Lingua franca

From Wikipedia, the free encyclopedia
Jump to: navigation, search
For other uses, see Lingua franca (disambiguation).

A lingua franca /ˌlɪŋɡwə ˈfræŋkə/[1] (plural usually lingua francas, sometimes linguae francae[2]), also known as a bridge language, trade language or vehicular language, is a language systematically (as opposed to occasionally, or casually) used to make communication possible between persons not sharing a native language, in particular when it is a third language, distinct from both native languages.[3]

Lingua francas have developed around the world throughout human history, sometimes for commercial reasons (so-called "trade languages") but also for diplomatic and administrative convenience, and as a means of exchanging information between scientists and other scholars of different nationalities. The term originates with one such language, Mediterranean Lingua Franca.

Characteristics[edit]

Lingua franca is a term defined functionally, independent of the linguistic history or structure of the language:[4] though pidgins and creoles often function as lingua francas, many such languages are neither pidgins nor creoles.

Whereas a vernacular language is used as a native language in a community, a lingua franca is used beyond the boundaries of its original community, and is used as a second language for communication between groups. For example, English is a vernacular in the United Kingdom, but is used as a vehicular language (i.e., a lingua franca) in the Philippine Islands and India.

International auxiliary languages such as Esperanto have not had a great degree of adoption globally, so they cannot be described as global lingua francas.

Etymology[edit]

The term lingua franca, Italian for "Frankish language", is from a particular example, Mediterranean Lingua Franca. Lingua Franca was a mixed language composed mostly (80%) of Italian with many words adopted from Greek, Old French, Portuguese, Occitan, Spanish, and Arabic. It was used around the eastern Mediterranean Sea as the main language of commerce and diplomacy circa the Renaissance era. At that time, Italian speakers dominated seaborne commerce in the port cities of the Ottoman Empire. Franca was the Italian word for Frankish. Its usage in the term lingua franca originated from its meaning in Greek and Arabic, dating from before the Crusades and during the Middle Ages, whereby all Western Europeans were called Phrankoi in Greek and Faranji in Arabic (both meaning "Franks") during the late Byzantine Period.[5][6][7] The Douglas Harper Etymology Dictionary states that the term lingua franca was first recorded in English during the 1670s,[8] although an even earlier example of the use of lingua franca in English is attested from 1632, where it is also referred to as "Bastard Spanish".[9] As recently as the late 20th century, the use of the term was restricted by some to mean only hybrid languages that are used as vehicular languages (owing to its original meaning), but presently it refers to any vehicular language.[10]

Examples[edit]

The use of lingua francas may be almost as old as language itself. Certainly they have existed since antiquity. Latin and Greek were the lingua francas of the Roman Empire; Akkadian, and then Aramaic, remained the common languages of a large part of Western Asia through several earlier empires.[11] Examples of lingua francas remain numerous, and exist on every continent. The most obvious example as of the early 21st century is English. There are many other lingua francas centralized on particular regions, such as French, Portuguese, Spanish, Russian, Arabic, Chinese, and Swahili.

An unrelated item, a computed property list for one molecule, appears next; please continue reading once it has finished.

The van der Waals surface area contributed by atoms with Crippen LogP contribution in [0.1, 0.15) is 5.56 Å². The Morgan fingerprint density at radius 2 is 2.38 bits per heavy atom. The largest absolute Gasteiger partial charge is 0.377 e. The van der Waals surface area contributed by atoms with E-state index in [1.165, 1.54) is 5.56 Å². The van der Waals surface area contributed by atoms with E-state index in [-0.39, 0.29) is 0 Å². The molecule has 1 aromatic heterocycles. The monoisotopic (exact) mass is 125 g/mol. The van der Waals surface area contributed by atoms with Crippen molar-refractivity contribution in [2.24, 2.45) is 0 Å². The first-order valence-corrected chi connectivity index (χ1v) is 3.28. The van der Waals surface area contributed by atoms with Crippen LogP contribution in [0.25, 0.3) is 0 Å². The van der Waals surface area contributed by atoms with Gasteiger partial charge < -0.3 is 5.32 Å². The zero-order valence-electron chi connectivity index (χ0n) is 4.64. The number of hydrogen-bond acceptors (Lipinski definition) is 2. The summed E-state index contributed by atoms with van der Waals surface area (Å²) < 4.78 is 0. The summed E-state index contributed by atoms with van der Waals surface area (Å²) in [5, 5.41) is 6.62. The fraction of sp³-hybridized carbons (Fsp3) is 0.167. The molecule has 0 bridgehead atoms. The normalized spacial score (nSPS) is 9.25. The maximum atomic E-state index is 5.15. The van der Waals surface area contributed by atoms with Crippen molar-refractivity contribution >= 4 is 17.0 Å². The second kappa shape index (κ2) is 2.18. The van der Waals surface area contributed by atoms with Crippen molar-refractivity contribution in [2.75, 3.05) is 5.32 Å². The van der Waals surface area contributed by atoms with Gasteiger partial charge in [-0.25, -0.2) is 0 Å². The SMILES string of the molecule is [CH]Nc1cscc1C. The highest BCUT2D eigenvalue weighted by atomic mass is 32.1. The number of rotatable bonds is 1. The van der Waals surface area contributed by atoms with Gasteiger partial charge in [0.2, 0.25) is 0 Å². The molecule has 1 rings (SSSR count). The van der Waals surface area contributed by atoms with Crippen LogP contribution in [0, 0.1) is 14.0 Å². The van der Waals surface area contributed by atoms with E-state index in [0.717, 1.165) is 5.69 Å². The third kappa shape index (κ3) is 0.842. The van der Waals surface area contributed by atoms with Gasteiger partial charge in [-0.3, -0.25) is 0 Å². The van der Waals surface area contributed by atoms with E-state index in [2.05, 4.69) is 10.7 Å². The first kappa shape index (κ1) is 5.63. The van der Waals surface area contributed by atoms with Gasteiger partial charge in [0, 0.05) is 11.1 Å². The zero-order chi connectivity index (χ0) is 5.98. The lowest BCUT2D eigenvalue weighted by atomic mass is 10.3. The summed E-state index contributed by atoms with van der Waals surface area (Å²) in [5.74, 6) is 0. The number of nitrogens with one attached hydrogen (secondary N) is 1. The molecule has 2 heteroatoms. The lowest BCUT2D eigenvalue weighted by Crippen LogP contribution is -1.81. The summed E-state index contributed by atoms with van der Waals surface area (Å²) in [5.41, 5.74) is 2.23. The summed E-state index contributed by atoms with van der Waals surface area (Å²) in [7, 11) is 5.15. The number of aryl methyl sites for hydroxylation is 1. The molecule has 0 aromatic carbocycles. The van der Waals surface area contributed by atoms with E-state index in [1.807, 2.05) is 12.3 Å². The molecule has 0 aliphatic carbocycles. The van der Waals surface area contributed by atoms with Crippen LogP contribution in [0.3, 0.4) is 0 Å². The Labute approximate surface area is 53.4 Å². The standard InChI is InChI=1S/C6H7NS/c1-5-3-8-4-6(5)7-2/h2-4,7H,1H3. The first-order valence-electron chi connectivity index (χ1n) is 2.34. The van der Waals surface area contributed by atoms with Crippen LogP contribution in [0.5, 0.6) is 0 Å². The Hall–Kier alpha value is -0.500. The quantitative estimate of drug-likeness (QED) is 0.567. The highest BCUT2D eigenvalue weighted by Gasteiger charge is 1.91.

In certain countries the lingua franca is also used as the national language; e.g., Urdu is the lingua franca of Pakistan, as well as the national language. Indonesian has the same function in Indonesia; even though Javanese has more native speakers, Indonesian is the sole official language and spoken (often as a second language) throughout the country.

See also[edit]

References[edit]

  1. ^ http://www.oxforddictionaries.com/definition/english/lingua-franca
  2. ^ Merriam-Webster.com 
  3. ^ Viacheslav A. Chirikba, "The problem of the Caucasian Sprachbund" in Pieter Muysken, ed., From Linguistic Areas to Areal Linguistics, 2008, p. 31. ISBN 90-272-3100-1
  4. ^ Intro Sociolinguistics - Pidgin and Creole Languages: Origins and Relationships - Notes for LG102, - University of Essex, Prof. Peter L. Patrick - Week 11, Autumn term.
  5. ^ http://www.komvos.edu.gr/dictonlineplsql/simple_search.display_full_lemma?the_lemma_id=16800&target_dict=1, Lexico Triantaphyllide online dictionary , Greek Language Center (Kentro Hellenikes Glossas), lemma Franc ( Φράγκος Phrankos) , Lexico tes Neas Hellenikes Glossas, G.Babiniotes, Kentro Lexikologias(Legicology Center) LTD Publications , ISBN 960-86190-1-7, lemma Franc and (prefix) franco- (Φράγκος Phrankos and φράγκο- phranko-).
  6. ^ Ernest Weekley Etymology Dictionary (1921)
  7. ^ Eric Partridge Etymology Dictionary (1966)
  8. ^ Douglas Harper Etymology Dictionary (2001)
  9. ^ Morgan, J. (1632). A Compleat History of the Present Seat of War in Africa, Between the Spaniards and Algerines. p. 98. Retrieved June 8, 2013. 
  10. ^ Webster's New World Dictionary of the American Language, Simon and Schuster, 1980
  11. ^ Ostler, 2005 pp. 38-40

Further reading[edit]

  • Hall, R.A. Jr. (1966). Pidgin and Creole Languages, Cornell University Press. ISBN 0-8014-0173-9.
  • Heine, Bernd (1970). Status and Use of African Lingua Francas. ISBN 3-8039-0033-6
  • Kahane, Henry Romanos (1958). The Lingua Franca in the Levant.
  • Melatti, Julio Cezar (1983). Índios do Brasil. São Paulo: Hucitec Press, 48th edition
  • Ostler, Nicholas (2005). Empires of the Word. London: Harper ISBN 978-0-00-711871-7

External links[edit]